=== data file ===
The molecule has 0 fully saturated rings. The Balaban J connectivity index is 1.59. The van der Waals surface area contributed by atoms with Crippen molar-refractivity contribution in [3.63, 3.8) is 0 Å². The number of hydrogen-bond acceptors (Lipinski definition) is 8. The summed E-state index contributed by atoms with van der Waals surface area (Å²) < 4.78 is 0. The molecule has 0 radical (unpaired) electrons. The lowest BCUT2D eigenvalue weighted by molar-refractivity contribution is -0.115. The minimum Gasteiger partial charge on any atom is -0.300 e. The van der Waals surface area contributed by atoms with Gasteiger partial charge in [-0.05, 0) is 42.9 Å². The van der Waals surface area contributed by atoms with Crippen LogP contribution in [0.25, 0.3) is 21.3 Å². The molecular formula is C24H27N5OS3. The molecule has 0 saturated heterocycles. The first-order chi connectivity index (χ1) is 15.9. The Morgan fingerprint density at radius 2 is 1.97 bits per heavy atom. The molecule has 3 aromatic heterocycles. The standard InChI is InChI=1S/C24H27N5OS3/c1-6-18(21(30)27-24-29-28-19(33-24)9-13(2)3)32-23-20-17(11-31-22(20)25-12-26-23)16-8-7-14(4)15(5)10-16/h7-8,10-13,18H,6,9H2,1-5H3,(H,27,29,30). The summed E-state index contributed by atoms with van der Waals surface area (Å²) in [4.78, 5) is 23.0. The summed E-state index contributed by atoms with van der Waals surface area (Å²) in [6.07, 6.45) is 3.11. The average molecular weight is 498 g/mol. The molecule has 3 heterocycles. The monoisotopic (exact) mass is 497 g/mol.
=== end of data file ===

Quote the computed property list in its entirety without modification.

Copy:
The molecule has 0 fully saturated rings. The Balaban J connectivity index is 1.59. The van der Waals surface area contributed by atoms with Crippen molar-refractivity contribution in [3.63, 3.8) is 0 Å². The number of hydrogen-bond acceptors (Lipinski definition) is 8. The summed E-state index contributed by atoms with van der Waals surface area (Å²) < 4.78 is 0. The molecule has 0 radical (unpaired) electrons. The lowest BCUT2D eigenvalue weighted by molar-refractivity contribution is -0.115. The minimum Gasteiger partial charge on any atom is -0.300 e. The van der Waals surface area contributed by atoms with Gasteiger partial charge in [-0.05, 0) is 42.9 Å². The van der Waals surface area contributed by atoms with Crippen LogP contribution in [0.25, 0.3) is 21.3 Å². The molecular formula is C24H27N5OS3. The molecule has 0 saturated heterocycles. The first-order chi connectivity index (χ1) is 15.9. The Morgan fingerprint density at radius 2 is 1.97 bits per heavy atom. The molecule has 3 aromatic heterocycles. The standard InChI is InChI=1S/C24H27N5OS3/c1-6-18(21(30)27-24-29-28-19(33-24)9-13(2)3)32-23-20-17(11-31-22(20)25-12-26-23)16-8-7-14(4)15(5)10-16/h7-8,10-13,18H,6,9H2,1-5H3,(H,27,29,30). The summed E-state index contributed by atoms with van der Waals surface area (Å²) in [4.78, 5) is 23.0. The summed E-state index contributed by atoms with van der Waals surface area (Å²) in [6.07, 6.45) is 3.11. The average molecular weight is 498 g/mol. The molecule has 3 heterocycles. The monoisotopic (exact) mass is 497 g/mol.